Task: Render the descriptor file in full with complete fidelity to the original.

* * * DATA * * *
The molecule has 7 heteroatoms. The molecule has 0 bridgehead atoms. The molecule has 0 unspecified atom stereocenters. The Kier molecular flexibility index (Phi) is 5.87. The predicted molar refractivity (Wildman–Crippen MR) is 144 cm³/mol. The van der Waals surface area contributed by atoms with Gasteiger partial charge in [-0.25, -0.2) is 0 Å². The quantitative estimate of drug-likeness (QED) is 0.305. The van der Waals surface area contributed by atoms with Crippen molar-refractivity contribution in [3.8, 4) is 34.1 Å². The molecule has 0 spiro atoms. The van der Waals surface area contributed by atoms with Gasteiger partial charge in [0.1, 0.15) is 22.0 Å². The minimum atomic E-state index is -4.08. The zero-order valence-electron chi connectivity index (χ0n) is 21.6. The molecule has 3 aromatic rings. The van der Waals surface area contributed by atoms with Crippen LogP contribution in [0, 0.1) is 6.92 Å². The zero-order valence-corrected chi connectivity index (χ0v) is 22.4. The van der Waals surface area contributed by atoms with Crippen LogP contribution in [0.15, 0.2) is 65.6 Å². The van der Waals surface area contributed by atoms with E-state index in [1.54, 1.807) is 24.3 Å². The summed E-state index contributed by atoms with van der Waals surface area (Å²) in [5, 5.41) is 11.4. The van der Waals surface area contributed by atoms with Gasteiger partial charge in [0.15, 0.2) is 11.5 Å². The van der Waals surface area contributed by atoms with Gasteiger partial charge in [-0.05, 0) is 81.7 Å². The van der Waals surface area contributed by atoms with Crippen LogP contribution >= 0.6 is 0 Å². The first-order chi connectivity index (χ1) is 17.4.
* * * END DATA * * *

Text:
The molecule has 7 heteroatoms. The molecule has 0 bridgehead atoms. The molecule has 0 unspecified atom stereocenters. The Kier molecular flexibility index (Phi) is 5.87. The predicted molar refractivity (Wildman–Crippen MR) is 144 cm³/mol. The van der Waals surface area contributed by atoms with Gasteiger partial charge in [-0.25, -0.2) is 0 Å². The quantitative estimate of drug-likeness (QED) is 0.305. The van der Waals surface area contributed by atoms with Crippen molar-refractivity contribution in [3.8, 4) is 34.1 Å². The molecule has 0 spiro atoms. The van der Waals surface area contributed by atoms with Gasteiger partial charge in [0.1, 0.15) is 22.0 Å². The minimum atomic E-state index is -4.08. The zero-order valence-electron chi connectivity index (χ0n) is 21.6. The molecule has 3 aromatic rings. The van der Waals surface area contributed by atoms with Crippen LogP contribution in [0, 0.1) is 6.92 Å². The zero-order valence-corrected chi connectivity index (χ0v) is 22.4. The van der Waals surface area contributed by atoms with Crippen LogP contribution in [0.15, 0.2) is 65.6 Å². The van der Waals surface area contributed by atoms with E-state index in [1.54, 1.807) is 24.3 Å². The summed E-state index contributed by atoms with van der Waals surface area (Å²) in [5, 5.41) is 11.4. The van der Waals surface area contributed by atoms with Gasteiger partial charge in [0.15, 0.2) is 11.5 Å². The van der Waals surface area contributed by atoms with Gasteiger partial charge in [-0.05, 0) is 81.7 Å². The van der Waals surface area contributed by atoms with Crippen LogP contribution >= 0.6 is 0 Å². The first-order chi connectivity index (χ1) is 17.4.